ArtsWatch: MusicNet And Pressplay Monopoly Charges Reinstated

Dismissal of collusion claims against major label joint ventures is overturned
January 18, 2010 -- 1:41 am PST
By Philip Merrill / GRAMMY.com

The Recording Academy actively represents the music community on such issues as intellectual property rights, music piracy, archiving and preservation, and censorship concerns. In pursuing its commitment to addressing these and other issues, The Recording Academy undertakes a variety of national initiatives. ArtsWatch is a key part of an agenda aimed at raising public awareness of and support for the rights of artists. To become more involved, visit Advocacy Action @ GRAMMY.com and sign up for Advocacy Action E-lerts.

On Jan. 13 New York's U.S. Court of Appeals for the Second Circuit reinstated previously dismissed claims that major record labels engaged in monopolistic restriction of the online music market. (link) In 2008 the lower U.S. District Court had dismissed antitrust and other related claims brought by plaintiffs who were online music consumers against the terms and pricing used by the MusicNet and pressplay joint ventures. These claims were reinstated and can now be litigated. Since it was reviewing a dismissal, the appeals court treated the plaintiffs' allegations as if they were factually true and then considered whether that would suggest the labels colluded rather than acting independently. This reversal does not suggest that the facts are probably true but allows the case to proceed to its discovery phase. Issues to be investigated include the use of most favored nation clauses and the decision not to license to eMusic's lower-priced service. (link)

RealNetworks' claim that the DVD Copy Control Association allowed the MPAA and its movie studio membership to function as an anticompetitive cartel were dismissed on Jan. 8 by San Francisco U.S. District Court Judge Marilyn Hall Patel. (link) The decision found Real could not have standing to bring an antitrust claim because it was only harmed by being unable to market illegal DVD-ripping products. The company is separately appealing Judge Patel's decision last August that prevented sales of RealDVD software — a product that hacked DVD CCA security in order to make a digital copy, although it afterwards protected the movie file with DRM security. (link)

The National Music Publishers' Association has launched a Web site for its late fee program to collect pending and unmatched royalties from record labels and improve their efficient distribution in the future (link) Publishers wishing to preserve their ability to participate must register by Feb. 14. In subsequent steps, registered publishers will receive an estimate of the royalties they can expect and an opt-in enrollment form for full participation.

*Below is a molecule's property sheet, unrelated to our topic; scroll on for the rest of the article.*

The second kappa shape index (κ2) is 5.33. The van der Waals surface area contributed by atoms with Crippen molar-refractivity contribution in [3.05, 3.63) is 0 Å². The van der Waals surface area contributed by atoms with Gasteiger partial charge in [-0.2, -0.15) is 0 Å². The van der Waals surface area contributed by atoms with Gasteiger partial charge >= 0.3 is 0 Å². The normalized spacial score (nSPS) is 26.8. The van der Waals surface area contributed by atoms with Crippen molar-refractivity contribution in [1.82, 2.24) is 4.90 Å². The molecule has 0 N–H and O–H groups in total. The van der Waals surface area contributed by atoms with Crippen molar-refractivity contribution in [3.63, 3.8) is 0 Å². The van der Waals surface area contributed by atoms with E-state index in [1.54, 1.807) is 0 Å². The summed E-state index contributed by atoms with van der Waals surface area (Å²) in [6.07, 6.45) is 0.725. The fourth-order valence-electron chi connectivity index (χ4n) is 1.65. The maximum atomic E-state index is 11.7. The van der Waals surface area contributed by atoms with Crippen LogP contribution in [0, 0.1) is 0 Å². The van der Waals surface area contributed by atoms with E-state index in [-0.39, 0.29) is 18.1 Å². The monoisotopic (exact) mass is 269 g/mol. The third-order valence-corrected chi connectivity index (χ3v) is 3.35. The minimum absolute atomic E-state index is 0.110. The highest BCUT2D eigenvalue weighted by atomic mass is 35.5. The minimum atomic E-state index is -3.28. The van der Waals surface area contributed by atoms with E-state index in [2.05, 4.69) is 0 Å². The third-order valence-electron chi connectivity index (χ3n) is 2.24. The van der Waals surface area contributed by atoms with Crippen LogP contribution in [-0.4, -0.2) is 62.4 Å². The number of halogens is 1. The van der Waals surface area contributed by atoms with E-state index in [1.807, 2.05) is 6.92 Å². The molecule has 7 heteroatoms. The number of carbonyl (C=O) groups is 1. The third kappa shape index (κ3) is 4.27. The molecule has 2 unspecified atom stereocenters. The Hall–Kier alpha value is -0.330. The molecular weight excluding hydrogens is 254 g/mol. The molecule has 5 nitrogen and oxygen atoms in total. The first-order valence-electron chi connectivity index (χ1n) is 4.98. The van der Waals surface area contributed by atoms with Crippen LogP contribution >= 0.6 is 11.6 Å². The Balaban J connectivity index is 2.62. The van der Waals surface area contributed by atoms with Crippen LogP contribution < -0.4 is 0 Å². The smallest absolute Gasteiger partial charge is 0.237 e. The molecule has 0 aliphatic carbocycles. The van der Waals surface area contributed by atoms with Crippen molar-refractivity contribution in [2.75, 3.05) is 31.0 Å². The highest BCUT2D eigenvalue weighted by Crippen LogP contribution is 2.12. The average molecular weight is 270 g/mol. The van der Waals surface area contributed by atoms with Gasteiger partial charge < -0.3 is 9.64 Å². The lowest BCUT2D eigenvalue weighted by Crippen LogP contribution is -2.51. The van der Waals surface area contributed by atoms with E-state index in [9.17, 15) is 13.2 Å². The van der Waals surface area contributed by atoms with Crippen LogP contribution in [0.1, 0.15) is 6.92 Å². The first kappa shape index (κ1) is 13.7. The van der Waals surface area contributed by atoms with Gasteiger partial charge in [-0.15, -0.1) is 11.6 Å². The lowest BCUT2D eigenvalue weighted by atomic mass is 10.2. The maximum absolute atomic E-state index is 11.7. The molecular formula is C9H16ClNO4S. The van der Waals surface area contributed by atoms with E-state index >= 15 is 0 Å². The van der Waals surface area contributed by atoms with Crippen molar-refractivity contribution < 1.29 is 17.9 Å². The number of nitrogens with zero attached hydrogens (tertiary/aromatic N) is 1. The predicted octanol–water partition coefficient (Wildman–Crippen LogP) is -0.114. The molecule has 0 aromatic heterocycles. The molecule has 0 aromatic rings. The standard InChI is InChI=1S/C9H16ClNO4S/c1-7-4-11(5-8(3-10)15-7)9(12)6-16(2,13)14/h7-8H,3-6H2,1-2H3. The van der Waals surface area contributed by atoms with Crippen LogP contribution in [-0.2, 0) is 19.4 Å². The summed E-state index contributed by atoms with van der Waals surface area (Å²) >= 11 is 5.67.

On Jan. 12 consumer advocates Public Knowledge organized World's Fair Use Day at Washington, D.C.'s Newseum. (link) While promoting the legitimate role fair use plays in cultural discourse and copyright law, the day's several panels also featured numerous points of view that tend to oppose content owners' interests in practice if not in principle. The blogged version of one popular mashup remixer's remarks said, "Start with [the] assumption that all this copyright stuff doesn't matter much. My goal is to make people happy. This happens when people hear the songs you are familiar with." (link) PK President and Co-Founder Gigi B. Sohn hailed the day as a great success with hundreds in attendance including government policymakers. (link) Sohn said, "There was...agreement that copyright law needs to be reformed and modernized for a digital society."

Spain's cabinet passed proposed measures on Jan. 8 for an administrative system to govern shutting down Web sites engaged in online piracy. (link) The Ministry of Culture would set up an Intellectual Property Commission to receive and investigate complaints, resulting in a recommendation to be reviewed by Spain's High Court. Further consideration of this process is likely to take months with hopes for parliamentary approval by autumn.

On Jan. 13 international creators' rights organization CISAC praised the recent approval by India's cabinet of proposed copyright law modifications to grant movie writers and composers independent rights in their creative works. (link) Multiple GRAMMY winner and CISAC President Robin Gibb said, "Music adds true value to Indian film productions and the fact that the authors of these musical works have had their rights taken away and received no subsequent royalties is unconscionable. The Indian Cabinet has taken a major step towards resolving this problem. Let's hope that the Indian Parliament will follow suit."

The worldwide Green Touch telecommunications research consortium announced its formation on Jan. 11, led by Alcatel-Lucent. (link) Its first meeting is scheduled for next month to develop a five-year plan intended to deliver a reference network architecture capable of operating 1,000 times more efficiently than today's communications networks. U.S. Secretary of Energy Dr. Steven Chu said, "Truly global challenges have always been best addressed by bringing together the brightest minds in an unconstrained, creative environment. This was what we used when putting a man on the moon and is the same approach we need to implement to address the global climate crisis. The Green Touch initiative is an example of such a response." Founding service provider members are AT&T, China Mobile, Portugal Telecom, Swisscom, and Telefonica. Founding academic research members include labs at MIT, Stanford University and University of Melbourne. Many other labs and research institutions are already on board and new members from the global telecom community are invited to join.

 

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